Arye Oded. 2018. Africa and Israel: A Unique Case in Israeli Foreign Relations

By Munyi, Elijah N. | African Studies Quarterly, February 2019 | Go to article overview

Arye Oded. 2018. Africa and Israel: A Unique Case in Israeli Foreign Relations


Munyi, Elijah N., African Studies Quarterly


Arye Oded. 2018. Africa and Israel: A Unique Case in Israeli Foreign Relations. Portland: Valentine Mitchell. 399 pp.

In the summer of 2016, Israeli Prime Minister Benjamin Netanyahu was in Africa visiting Kenya, Uganda, Rwanda, and Ethiopia, four countries seen as friendliest to Israel. In the summer of 2017, Netanyahu was once again in Africa, as a special guest and speaker at the 51st summit of the Economic Community of West African States (ECOWAS). In 2017, Netanyahu was to grace the inaugural Africa-Israeli summit in Togo which failed, but the brazen Prime Minister still procured a joint meeting with ten African heads of governments in Nairobi on the sidelines of Kenya's Uhuru Kenyatta's swearing ceremony in November. Why is Israel so keen on Africa? Arye Oded's very readable book is an attempt to answer this question and others by tracing the crests and troughs of Israeli-Africa relations starting from the late 1950s to the present (2016) flurry of the Israel's "return to."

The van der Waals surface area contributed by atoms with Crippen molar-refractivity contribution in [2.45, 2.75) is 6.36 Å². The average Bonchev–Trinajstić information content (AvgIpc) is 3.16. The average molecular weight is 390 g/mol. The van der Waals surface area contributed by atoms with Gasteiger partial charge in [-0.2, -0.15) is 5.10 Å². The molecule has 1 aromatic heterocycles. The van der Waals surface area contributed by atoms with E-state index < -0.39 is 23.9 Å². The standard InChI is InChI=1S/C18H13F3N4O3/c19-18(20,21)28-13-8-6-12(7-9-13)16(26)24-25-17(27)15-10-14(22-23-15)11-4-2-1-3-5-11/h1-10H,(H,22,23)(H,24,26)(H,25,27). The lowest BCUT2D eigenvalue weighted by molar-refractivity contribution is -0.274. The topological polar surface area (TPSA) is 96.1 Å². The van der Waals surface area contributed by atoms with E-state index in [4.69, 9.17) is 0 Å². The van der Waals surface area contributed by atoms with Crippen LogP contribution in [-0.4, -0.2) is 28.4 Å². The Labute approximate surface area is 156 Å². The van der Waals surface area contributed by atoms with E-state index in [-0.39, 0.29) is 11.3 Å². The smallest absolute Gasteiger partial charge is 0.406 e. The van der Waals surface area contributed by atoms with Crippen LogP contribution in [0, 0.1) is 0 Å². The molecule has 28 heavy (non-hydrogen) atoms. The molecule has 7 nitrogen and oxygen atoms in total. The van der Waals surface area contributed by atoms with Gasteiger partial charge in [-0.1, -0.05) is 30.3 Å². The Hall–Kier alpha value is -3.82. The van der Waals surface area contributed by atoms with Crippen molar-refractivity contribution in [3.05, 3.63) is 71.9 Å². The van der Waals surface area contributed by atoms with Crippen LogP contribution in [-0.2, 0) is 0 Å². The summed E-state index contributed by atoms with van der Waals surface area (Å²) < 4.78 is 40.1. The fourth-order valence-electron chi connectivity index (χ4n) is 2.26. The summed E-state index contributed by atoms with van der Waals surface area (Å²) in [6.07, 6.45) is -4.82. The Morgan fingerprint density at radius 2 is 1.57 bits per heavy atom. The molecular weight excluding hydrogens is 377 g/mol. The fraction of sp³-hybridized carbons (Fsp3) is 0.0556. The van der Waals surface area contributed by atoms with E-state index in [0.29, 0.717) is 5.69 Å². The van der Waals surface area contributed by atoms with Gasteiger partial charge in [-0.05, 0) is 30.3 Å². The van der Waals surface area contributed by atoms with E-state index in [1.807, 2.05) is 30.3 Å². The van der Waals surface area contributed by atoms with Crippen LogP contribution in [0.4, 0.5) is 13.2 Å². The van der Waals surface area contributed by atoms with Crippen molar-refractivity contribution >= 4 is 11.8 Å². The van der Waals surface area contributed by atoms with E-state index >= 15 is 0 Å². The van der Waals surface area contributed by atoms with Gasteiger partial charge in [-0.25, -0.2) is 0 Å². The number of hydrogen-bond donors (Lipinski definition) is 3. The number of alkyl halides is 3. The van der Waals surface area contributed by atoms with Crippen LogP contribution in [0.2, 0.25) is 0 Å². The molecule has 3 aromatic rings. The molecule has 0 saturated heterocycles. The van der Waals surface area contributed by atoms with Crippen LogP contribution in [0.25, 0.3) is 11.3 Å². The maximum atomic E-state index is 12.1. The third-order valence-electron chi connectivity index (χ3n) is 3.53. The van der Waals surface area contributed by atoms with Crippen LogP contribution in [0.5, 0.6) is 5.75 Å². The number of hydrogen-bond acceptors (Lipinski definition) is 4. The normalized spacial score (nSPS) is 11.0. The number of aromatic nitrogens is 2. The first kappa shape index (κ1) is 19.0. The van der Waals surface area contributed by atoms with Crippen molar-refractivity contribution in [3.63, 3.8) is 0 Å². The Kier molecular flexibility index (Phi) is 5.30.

As with his foundational 2010 article on the same subject, the book takes a historical approach dividing the seventy or so years into three epochs; the honeymoon years (1950s-1973), the disengagement years (1973-1983), and the return to Africa years (1983-the present). As clearly brought out in Africa and Israel, the principal objectives of Israeli diplomacy in Africa has been to win African leaders' hearts on the Israeli-Palestinian conflict, particularly at the African Union as well as to counter anti-Israeli bias in national outlook and multilateral institutions. In the honeymoon era, Prime Minister Golda Meir is the star of Israeli diplomacy making five trips to Africa between 1958 and 1964. She propounds a veritable diplomatic rationale for close relations as follows: Africa and Israel shared the bonds of historical victimhood. If Africa was sympathetic to Israel's vulnerable position with regard to the Israeli-Arab conflict, then Israel would provide African states with the technical aid needed to build their new states. Through scholarships, agricultural training and military assistance, PM Meir sets up the modus operandi of Israel-Africa development cooperation and by 1972 Israel had thirty-two embassies in Africa.

The book is remarkably because in documenting the history of Israeli-Africa relations, it brilliantly captures Africa's own internal struggles and disillusionments with the Arab-Israeli conflict and gives fascinating flickers of African agency in attempting to resolve the Israeli-Arab conflicts such as the pioneering but now forgotten 1967 "Ten Sages" Organization of African Unity (OAU) attempt to resolve the Israeli-Egypt conflict. …

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